A PI is hired by a gangster marked for murder: “Benny Cooperman is . . . a lot of fun to hang out with” (Donald E. Westlake).
Benny Cooperman is a very effective detective—though he does get a little squeamish when things turn violent. He is snugly tucked in his bed in quiet Grantham, a Canadian town near Niagara Falls, when three unsavory thugs drag him out and present him like a trophy to notorious crime boss Abram Wise. Someone has made two attempts on the gangster’s life, and with no one else to turn to, he wants Cooperman to investigate.
In this novel from the Arthur Ellis Award-winning author, the colorful cast includes Wise’s two disgruntled ex-wives, an alluring supermodel, an irate foreign car dealer, and an eccentric retired librarian—as Cooperman finds himself entangled in more corruption, vengeance, and intrigue than one could ever imagine existing in a sleepy little village . . .
“The Cooperman novels are heavy on full-bodied characters, sharp dialogue, and rich humor.” —Booklist
“Mr. Engel is a born writer, a natural stylist. This is a writer who can bring a character to life in a few lines.” —Ruth Rendell
Getting Away with Murder is the ninth book in the Benny Cooperman Mysteries, but you may enjoy reading the series in any order.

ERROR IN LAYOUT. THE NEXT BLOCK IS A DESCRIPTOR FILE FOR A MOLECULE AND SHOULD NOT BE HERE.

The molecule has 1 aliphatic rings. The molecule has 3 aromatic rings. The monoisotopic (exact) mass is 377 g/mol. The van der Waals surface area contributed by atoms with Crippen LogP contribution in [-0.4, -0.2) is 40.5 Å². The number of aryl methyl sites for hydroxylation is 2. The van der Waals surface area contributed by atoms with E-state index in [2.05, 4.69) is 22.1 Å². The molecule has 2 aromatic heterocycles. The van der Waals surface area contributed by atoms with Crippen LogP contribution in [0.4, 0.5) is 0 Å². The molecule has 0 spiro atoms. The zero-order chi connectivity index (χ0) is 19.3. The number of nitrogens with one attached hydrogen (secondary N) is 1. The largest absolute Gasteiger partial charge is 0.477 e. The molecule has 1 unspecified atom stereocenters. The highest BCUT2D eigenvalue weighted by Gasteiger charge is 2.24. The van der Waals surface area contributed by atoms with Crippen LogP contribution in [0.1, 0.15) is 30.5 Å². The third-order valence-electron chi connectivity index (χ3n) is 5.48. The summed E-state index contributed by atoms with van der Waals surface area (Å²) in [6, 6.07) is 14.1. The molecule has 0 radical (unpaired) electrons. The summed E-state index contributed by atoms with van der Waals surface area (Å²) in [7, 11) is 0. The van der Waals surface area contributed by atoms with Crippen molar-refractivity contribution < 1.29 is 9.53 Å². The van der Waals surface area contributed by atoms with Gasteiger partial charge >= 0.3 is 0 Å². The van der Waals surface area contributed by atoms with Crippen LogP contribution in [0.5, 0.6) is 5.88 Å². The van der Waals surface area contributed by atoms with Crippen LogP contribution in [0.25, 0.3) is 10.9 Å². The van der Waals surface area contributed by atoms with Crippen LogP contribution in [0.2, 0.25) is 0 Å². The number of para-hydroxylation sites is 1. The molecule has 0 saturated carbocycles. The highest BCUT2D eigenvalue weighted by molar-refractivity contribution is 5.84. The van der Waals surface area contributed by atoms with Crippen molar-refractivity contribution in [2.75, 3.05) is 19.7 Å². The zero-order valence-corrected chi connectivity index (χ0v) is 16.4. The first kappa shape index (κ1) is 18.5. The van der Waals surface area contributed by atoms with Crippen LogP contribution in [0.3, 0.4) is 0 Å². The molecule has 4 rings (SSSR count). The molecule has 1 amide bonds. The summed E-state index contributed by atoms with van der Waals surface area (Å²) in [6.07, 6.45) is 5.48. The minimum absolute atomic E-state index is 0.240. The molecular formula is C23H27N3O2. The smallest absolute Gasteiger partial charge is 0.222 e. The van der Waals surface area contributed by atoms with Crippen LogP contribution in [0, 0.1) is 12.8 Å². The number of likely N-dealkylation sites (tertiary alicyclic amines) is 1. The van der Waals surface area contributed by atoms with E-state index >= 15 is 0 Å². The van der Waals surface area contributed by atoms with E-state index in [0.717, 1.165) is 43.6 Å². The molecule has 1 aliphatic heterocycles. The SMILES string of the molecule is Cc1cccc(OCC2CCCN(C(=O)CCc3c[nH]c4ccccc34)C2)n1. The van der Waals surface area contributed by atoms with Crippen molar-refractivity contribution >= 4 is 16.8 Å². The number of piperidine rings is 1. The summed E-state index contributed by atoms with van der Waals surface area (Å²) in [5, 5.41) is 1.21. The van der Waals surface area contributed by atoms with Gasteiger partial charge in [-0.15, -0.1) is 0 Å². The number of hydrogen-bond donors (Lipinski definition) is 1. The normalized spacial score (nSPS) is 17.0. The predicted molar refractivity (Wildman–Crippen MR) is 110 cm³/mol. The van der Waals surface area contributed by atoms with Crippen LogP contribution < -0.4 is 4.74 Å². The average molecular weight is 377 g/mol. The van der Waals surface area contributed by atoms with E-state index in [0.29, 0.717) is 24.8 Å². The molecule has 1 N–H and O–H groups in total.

The eight previous adventures of Canadian PI Benny Cooperman (Murder Sees the Light, etc.) have garnered praise for their slick plotting and erudite prose. This time out, Engel's prose still hums, but the plot groans a bit. Despite a life of crime, Abe Wise has managed to escape serious trouble from the authorities. Now he's being shot at and, understandably, wants to know who's pulling the trigger and why. So Abe, with a skillful application of force and coercion, hires Benny. The tale opens with the grisly murder of Ed Neustadt, a retired cop. Later, as Benny reads about Neustadt in a true-crime book about a murder investigation that culminated in the execution of a possibly innocent young woman, he learns that no one, least of all Abe, liked Neustadt very much. Benny talks to Abe's two ex-wives and his two bitter children. He finds out that, back in the 1950s, when Abe was a lowly thief, Neustadt let him walk on a burglary charge. Part of what prevents this effort from rising to the heights of earlier Cooperman mysteries is that Engel paints the pivotal Abe strictly by the numbers, so that the old gangster never emerges as a memorable character. The plot is interesting in an abstract way, but it doesn't achieve enough tension to warrant the complex solution that Benny delivers at the close.